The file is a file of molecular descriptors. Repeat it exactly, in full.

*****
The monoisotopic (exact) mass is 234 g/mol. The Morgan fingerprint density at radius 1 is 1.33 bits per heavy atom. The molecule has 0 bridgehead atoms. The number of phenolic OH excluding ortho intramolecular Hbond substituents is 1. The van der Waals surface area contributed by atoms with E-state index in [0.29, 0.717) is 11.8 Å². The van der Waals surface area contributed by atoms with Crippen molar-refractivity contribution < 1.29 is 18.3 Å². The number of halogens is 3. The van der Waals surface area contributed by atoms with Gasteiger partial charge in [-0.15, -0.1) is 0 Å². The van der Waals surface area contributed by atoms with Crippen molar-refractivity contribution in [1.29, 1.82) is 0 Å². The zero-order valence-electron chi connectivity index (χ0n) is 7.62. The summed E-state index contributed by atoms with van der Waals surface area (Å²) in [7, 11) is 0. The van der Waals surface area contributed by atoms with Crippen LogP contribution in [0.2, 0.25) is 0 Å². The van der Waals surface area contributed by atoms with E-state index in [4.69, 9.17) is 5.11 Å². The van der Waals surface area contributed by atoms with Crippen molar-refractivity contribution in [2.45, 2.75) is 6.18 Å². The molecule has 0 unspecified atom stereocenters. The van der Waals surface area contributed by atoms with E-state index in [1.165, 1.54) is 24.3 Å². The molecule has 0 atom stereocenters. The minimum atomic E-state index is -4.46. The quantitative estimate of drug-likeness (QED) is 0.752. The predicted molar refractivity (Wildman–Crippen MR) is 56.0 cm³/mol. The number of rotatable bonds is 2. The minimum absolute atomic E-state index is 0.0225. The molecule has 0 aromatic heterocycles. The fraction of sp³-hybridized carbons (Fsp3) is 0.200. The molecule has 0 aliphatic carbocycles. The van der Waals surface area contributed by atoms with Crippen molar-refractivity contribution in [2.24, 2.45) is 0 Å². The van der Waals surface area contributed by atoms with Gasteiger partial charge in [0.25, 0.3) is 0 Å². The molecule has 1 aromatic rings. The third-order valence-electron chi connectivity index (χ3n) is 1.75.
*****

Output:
The monoisotopic (exact) mass is 234 g/mol. The Morgan fingerprint density at radius 1 is 1.33 bits per heavy atom. The molecule has 0 bridgehead atoms. The number of phenolic OH excluding ortho intramolecular Hbond substituents is 1. The van der Waals surface area contributed by atoms with E-state index in [0.29, 0.717) is 11.8 Å². The van der Waals surface area contributed by atoms with Crippen molar-refractivity contribution < 1.29 is 18.3 Å². The number of halogens is 3. The van der Waals surface area contributed by atoms with Gasteiger partial charge in [-0.15, -0.1) is 0 Å². The van der Waals surface area contributed by atoms with Crippen molar-refractivity contribution in [1.29, 1.82) is 0 Å². The zero-order valence-electron chi connectivity index (χ0n) is 7.62. The summed E-state index contributed by atoms with van der Waals surface area (Å²) in [7, 11) is 0. The van der Waals surface area contributed by atoms with Crippen LogP contribution in [0.2, 0.25) is 0 Å². The van der Waals surface area contributed by atoms with E-state index in [4.69, 9.17) is 5.11 Å². The van der Waals surface area contributed by atoms with Crippen molar-refractivity contribution in [2.45, 2.75) is 6.18 Å². The molecule has 0 unspecified atom stereocenters. The van der Waals surface area contributed by atoms with E-state index in [1.165, 1.54) is 24.3 Å². The molecule has 0 atom stereocenters. The minimum atomic E-state index is -4.46. The quantitative estimate of drug-likeness (QED) is 0.752. The predicted molar refractivity (Wildman–Crippen MR) is 56.0 cm³/mol. The number of rotatable bonds is 2. The minimum absolute atomic E-state index is 0.0225. The molecule has 0 aromatic heterocycles. The fraction of sp³-hybridized carbons (Fsp3) is 0.200. The molecule has 0 aliphatic carbocycles. The van der Waals surface area contributed by atoms with Crippen molar-refractivity contribution in [2.24, 2.45) is 0 Å². The van der Waals surface area contributed by atoms with Gasteiger partial charge in [0.25, 0.3) is 0 Å². The molecule has 1 aromatic rings. The third-order valence-electron chi connectivity index (χ3n) is 1.75.